On Florida's Santa Rosa Sound, what will swim
underneath your boat?
by Mark O'Brien
It's noon, Saturday, football season. I should be in a sports bar, yelling at players, coaches, referees. It's what I've been doing for years. Instead, I'm in the front seat of a two-person kayak on Santa Rosa Sound, a few hundred feet from Pensacola Beach and the Gulf Islands National Seashore.
I see mullet to the right, red fish to the left. The late October temperatures are in the low 70s, the wind so soft that a butterfly twitters easily overhead. As I revel in the serenity and up-close glimpses of nature, I realize there's not another human in sight.
Except Christian Wagley, who is behind me in the kayak, talking as he paddles. He's an excellent narrator. He has a Masters degree in biology and coastal zone management and he's been exploring the waters of Northwest Florida, personally and professionally, for nearly 20 years. "There's no better way to enjoy the water than in a kayak," says Wagley, a fan of the low-impact vessel. "It never needs repairs because there's nothing to break."
We could have tried the Gulf of Mexico side of Pensacola Beach, but Wagley thought this route would be more enjoyable for a first-timer—and certainly healthier than eating greasy food and yelling at multiple television screens. On the Intracoastal Waterway, the trees on shore are closer and the vegetation more varied, and the smoother water leaves more time for gazing below the surface.Wagley is seeking spots on the bottom where bare sand meets sea grass. There's more diversity of sea life in the overlap, he says, likening the two zones to the increased animal activity in the area where a forest meets a meadow. Striped pinfish dart through sea grass below.
"Fish love sea grass. If you see a lot of sea grass, the bottom is healthy," he says. Sea beds secure the sediment, reduce erosion and provide food for marine life. Sea grass that washes up on shore also is an asset. It's a cafeteria for shore creatures. Like many communities, Pensacola's waterways lost untold acres of sea grass due to industrial and agricultural pollution and development that disturbed land and animals. Preservation efforts have slowly brought the grasses back, but it takes many years for sea grass to regenerate."You can bend the laws of nature, but you can't break them," Wagley says.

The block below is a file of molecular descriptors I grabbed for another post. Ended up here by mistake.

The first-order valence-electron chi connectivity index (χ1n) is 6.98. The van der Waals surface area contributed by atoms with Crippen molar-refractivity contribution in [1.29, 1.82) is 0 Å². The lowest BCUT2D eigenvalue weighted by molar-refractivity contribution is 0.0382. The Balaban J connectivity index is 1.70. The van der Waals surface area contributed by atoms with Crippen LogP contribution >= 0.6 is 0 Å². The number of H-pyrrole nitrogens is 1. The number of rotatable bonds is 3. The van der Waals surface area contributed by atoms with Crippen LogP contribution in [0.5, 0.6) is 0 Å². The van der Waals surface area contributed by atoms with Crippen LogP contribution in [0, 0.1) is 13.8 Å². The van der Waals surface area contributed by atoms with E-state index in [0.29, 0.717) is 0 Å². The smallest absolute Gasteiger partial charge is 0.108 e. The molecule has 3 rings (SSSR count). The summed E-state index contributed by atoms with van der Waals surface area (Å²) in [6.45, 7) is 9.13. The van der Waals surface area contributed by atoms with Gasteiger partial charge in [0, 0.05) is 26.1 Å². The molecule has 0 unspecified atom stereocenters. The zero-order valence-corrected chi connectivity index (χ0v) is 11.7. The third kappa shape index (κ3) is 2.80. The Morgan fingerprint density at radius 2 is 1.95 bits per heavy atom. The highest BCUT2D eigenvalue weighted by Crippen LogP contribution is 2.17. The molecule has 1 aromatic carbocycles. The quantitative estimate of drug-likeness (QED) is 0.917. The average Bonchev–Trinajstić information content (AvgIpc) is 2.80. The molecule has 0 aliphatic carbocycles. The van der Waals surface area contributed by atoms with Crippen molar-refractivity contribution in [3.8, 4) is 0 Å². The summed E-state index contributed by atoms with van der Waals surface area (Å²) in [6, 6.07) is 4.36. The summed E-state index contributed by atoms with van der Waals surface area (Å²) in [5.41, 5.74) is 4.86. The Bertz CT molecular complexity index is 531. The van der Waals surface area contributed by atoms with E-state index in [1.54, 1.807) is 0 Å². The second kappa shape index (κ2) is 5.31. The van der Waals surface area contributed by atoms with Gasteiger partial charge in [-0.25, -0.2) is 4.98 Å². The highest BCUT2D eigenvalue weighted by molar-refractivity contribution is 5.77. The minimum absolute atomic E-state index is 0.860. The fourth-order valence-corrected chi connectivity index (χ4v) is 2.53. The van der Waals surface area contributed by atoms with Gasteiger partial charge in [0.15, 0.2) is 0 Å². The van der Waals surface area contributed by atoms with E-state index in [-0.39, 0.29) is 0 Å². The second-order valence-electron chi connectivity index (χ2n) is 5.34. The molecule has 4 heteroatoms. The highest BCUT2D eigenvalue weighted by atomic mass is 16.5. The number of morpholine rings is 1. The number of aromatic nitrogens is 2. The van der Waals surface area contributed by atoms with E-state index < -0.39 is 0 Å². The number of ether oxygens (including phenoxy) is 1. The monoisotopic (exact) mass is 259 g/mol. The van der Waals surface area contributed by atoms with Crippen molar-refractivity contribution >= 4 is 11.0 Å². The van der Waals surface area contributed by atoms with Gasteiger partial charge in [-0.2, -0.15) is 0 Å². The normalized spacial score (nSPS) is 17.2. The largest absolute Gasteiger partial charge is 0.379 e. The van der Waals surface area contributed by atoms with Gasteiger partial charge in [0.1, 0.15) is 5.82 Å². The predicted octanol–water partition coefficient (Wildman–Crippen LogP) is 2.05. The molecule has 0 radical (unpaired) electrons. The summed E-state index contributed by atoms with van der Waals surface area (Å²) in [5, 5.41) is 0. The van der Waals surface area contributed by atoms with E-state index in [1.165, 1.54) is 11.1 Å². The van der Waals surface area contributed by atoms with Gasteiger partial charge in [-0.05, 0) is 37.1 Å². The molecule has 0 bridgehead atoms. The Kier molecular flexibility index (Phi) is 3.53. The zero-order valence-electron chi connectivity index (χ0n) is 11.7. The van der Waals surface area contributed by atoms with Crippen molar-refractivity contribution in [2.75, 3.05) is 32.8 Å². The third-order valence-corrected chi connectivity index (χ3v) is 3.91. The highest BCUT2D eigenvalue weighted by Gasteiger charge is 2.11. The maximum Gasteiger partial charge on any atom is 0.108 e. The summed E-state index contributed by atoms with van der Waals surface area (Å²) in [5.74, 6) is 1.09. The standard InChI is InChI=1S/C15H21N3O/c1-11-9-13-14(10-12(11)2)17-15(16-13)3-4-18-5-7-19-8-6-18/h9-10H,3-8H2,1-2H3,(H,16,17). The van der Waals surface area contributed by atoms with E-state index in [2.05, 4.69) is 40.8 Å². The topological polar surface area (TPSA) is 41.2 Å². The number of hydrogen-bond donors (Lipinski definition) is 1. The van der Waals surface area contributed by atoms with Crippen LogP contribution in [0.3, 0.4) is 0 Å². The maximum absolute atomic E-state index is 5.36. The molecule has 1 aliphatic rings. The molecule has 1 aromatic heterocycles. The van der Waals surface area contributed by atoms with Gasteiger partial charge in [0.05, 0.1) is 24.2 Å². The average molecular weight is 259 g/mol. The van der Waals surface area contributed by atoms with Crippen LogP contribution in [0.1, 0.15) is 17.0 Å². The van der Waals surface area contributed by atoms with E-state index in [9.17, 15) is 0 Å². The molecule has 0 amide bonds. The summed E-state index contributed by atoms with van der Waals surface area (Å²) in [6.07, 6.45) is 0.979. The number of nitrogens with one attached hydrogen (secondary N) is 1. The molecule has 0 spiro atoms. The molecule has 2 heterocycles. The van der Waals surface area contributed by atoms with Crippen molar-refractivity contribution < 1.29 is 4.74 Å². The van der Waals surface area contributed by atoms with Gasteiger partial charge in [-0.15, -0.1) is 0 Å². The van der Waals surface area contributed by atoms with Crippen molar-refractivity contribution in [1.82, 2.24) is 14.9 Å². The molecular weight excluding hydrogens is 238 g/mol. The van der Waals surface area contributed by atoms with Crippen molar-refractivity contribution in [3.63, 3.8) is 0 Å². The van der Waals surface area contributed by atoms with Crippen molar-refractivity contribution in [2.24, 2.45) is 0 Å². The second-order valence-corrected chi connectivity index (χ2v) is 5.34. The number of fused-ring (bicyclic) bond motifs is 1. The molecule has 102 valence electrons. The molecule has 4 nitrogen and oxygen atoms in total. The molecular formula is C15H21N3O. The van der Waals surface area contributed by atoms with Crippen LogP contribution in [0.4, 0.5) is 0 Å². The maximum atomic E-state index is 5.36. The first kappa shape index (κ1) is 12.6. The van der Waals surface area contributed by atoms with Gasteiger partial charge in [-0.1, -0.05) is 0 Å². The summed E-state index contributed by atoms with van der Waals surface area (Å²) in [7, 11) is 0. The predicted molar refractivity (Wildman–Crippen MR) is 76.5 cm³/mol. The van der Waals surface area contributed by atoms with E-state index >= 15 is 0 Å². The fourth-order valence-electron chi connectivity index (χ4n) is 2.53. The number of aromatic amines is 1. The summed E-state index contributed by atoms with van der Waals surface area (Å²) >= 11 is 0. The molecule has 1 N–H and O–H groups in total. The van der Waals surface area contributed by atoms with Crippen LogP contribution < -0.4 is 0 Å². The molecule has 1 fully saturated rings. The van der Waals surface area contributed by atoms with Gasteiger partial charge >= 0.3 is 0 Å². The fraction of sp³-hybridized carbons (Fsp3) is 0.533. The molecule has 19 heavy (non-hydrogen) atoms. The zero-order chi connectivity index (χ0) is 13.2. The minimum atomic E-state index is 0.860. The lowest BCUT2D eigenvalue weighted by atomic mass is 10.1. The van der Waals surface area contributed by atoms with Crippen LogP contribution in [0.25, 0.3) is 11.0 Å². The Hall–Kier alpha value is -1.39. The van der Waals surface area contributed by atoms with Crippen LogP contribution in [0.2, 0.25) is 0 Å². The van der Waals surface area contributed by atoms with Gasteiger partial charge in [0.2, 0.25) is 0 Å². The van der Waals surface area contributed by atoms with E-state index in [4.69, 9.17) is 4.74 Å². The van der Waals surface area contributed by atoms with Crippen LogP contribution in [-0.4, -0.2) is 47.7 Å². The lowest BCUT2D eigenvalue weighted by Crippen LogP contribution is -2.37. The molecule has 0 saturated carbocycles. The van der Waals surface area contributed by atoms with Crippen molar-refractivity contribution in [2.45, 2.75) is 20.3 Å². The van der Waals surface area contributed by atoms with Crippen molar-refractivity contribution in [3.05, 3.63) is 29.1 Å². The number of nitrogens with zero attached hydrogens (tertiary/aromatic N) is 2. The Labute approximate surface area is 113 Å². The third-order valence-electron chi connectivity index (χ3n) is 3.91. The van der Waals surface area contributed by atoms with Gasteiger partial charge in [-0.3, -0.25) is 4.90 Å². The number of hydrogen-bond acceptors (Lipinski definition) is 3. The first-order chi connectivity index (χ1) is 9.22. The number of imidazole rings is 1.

Numerous jellyfish slide along under the water. Wagley says there's been a worldwide rise in jellyfish, some of the oldest creatures in the sea. The Gulf Coast sees up to 10 different species of jellyfish, including the menacing Portuguese man o' war. The little guys swimming under our kayak are more graceful than scary.
We stop on shore to stretch our legs. Sure enough, bird tracks cross through the "rack lines" of sea weed, and nearby holes in the sand indicate ghost crabs, nocturnal creatures. Another nice sign: no litter. We see a few motorboats off in the distance and we encounter two other kayakers. But otherwise we see only nature. A large school of fish sends water rippling. A heron walks in shallow water and dips his beak after food. A mullet jumps in the air, flashing his silvery self at us before disappearing under water. Three pelicans bob quietly 200 yards away. And I realize that I can always record the football games, but I need to experience this nature first-hand, live, in-person.
Visit the Footprints in the Sand Eco Trail to learn more about the amazing natural habitats you can encounter on Pensacola Beach, above and below the water. You can also find the perfect place to launch a kayak.